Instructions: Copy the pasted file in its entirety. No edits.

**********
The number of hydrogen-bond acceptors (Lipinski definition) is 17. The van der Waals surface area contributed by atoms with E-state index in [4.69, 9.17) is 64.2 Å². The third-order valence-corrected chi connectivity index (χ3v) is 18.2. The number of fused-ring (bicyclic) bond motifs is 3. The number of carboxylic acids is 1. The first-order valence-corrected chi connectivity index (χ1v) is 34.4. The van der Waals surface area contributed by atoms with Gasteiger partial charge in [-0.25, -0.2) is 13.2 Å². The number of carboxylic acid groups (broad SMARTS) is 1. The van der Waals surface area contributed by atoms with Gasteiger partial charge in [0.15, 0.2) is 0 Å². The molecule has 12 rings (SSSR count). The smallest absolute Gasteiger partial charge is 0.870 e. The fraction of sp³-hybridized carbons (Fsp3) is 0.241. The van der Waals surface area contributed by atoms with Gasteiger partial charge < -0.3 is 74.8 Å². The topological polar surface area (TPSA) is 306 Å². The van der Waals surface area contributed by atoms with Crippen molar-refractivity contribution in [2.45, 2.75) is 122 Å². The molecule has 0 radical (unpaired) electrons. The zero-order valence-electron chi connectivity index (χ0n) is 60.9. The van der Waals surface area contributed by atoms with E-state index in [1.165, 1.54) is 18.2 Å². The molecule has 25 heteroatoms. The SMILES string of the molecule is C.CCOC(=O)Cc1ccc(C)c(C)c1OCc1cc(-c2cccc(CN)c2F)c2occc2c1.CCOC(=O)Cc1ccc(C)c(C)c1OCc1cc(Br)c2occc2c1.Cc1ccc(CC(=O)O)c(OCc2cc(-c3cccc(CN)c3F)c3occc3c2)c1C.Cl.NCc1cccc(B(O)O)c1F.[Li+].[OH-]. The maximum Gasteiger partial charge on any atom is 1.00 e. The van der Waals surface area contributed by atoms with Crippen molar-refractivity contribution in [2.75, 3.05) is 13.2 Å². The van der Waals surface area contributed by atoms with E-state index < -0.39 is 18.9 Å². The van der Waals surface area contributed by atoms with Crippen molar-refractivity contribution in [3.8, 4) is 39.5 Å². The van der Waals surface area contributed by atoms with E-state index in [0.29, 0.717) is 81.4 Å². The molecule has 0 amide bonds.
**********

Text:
The number of hydrogen-bond acceptors (Lipinski definition) is 17. The van der Waals surface area contributed by atoms with E-state index in [4.69, 9.17) is 64.2 Å². The third-order valence-corrected chi connectivity index (χ3v) is 18.2. The number of fused-ring (bicyclic) bond motifs is 3. The number of carboxylic acids is 1. The first-order valence-corrected chi connectivity index (χ1v) is 34.4. The van der Waals surface area contributed by atoms with Gasteiger partial charge in [-0.25, -0.2) is 13.2 Å². The number of carboxylic acid groups (broad SMARTS) is 1. The van der Waals surface area contributed by atoms with Gasteiger partial charge in [0.15, 0.2) is 0 Å². The molecule has 12 rings (SSSR count). The smallest absolute Gasteiger partial charge is 0.870 e. The fraction of sp³-hybridized carbons (Fsp3) is 0.241. The van der Waals surface area contributed by atoms with Gasteiger partial charge < -0.3 is 74.8 Å². The topological polar surface area (TPSA) is 306 Å². The van der Waals surface area contributed by atoms with Crippen molar-refractivity contribution in [2.45, 2.75) is 122 Å². The molecule has 0 radical (unpaired) electrons. The zero-order valence-electron chi connectivity index (χ0n) is 60.9. The van der Waals surface area contributed by atoms with E-state index in [1.165, 1.54) is 18.2 Å². The molecule has 25 heteroatoms. The SMILES string of the molecule is C.CCOC(=O)Cc1ccc(C)c(C)c1OCc1cc(-c2cccc(CN)c2F)c2occc2c1.CCOC(=O)Cc1ccc(C)c(C)c1OCc1cc(Br)c2occc2c1.Cc1ccc(CC(=O)O)c(OCc2cc(-c3cccc(CN)c3F)c3occc3c2)c1C.Cl.NCc1cccc(B(O)O)c1F.[Li+].[OH-]. The maximum Gasteiger partial charge on any atom is 1.00 e. The van der Waals surface area contributed by atoms with Crippen molar-refractivity contribution in [2.75, 3.05) is 13.2 Å². The van der Waals surface area contributed by atoms with E-state index < -0.39 is 18.9 Å². The van der Waals surface area contributed by atoms with Crippen molar-refractivity contribution in [3.8, 4) is 39.5 Å². The van der Waals surface area contributed by atoms with E-state index in [0.29, 0.717) is 81.4 Å². The molecule has 0 amide bonds.